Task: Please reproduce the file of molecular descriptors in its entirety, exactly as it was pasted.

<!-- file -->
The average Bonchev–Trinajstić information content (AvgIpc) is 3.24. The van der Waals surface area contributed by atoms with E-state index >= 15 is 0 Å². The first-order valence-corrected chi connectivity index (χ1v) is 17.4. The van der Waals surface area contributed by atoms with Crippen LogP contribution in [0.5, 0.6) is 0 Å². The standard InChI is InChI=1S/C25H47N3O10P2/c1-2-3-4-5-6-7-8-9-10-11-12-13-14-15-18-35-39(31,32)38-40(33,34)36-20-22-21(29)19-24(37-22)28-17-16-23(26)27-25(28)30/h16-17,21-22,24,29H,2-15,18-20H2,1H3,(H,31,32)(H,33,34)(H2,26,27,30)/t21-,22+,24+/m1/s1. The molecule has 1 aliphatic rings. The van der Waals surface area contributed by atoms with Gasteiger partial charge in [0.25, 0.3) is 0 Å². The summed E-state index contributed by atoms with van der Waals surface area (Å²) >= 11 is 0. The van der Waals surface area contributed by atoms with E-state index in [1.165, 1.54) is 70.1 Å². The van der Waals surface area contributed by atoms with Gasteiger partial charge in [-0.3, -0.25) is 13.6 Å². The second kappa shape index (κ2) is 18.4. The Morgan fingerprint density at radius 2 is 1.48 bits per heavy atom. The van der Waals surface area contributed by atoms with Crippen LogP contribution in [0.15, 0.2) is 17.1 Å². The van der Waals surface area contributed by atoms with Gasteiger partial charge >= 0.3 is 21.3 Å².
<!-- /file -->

The average Bonchev–Trinajstić information content (AvgIpc) is 3.24. The van der Waals surface area contributed by atoms with E-state index >= 15 is 0 Å². The first-order valence-corrected chi connectivity index (χ1v) is 17.4. The van der Waals surface area contributed by atoms with Crippen LogP contribution in [0.5, 0.6) is 0 Å². The standard InChI is InChI=1S/C25H47N3O10P2/c1-2-3-4-5-6-7-8-9-10-11-12-13-14-15-18-35-39(31,32)38-40(33,34)36-20-22-21(29)19-24(37-22)28-17-16-23(26)27-25(28)30/h16-17,21-22,24,29H,2-15,18-20H2,1H3,(H,31,32)(H,33,34)(H2,26,27,30)/t21-,22+,24+/m1/s1. The molecule has 1 aliphatic rings. The van der Waals surface area contributed by atoms with Gasteiger partial charge in [0.25, 0.3) is 0 Å². The summed E-state index contributed by atoms with van der Waals surface area (Å²) >= 11 is 0. The van der Waals surface area contributed by atoms with E-state index in [1.165, 1.54) is 70.1 Å². The van der Waals surface area contributed by atoms with Gasteiger partial charge in [-0.3, -0.25) is 13.6 Å². The second kappa shape index (κ2) is 18.4. The Morgan fingerprint density at radius 2 is 1.48 bits per heavy atom. The van der Waals surface area contributed by atoms with Crippen LogP contribution in [0.15, 0.2) is 17.1 Å². The van der Waals surface area contributed by atoms with Gasteiger partial charge >= 0.3 is 21.3 Å².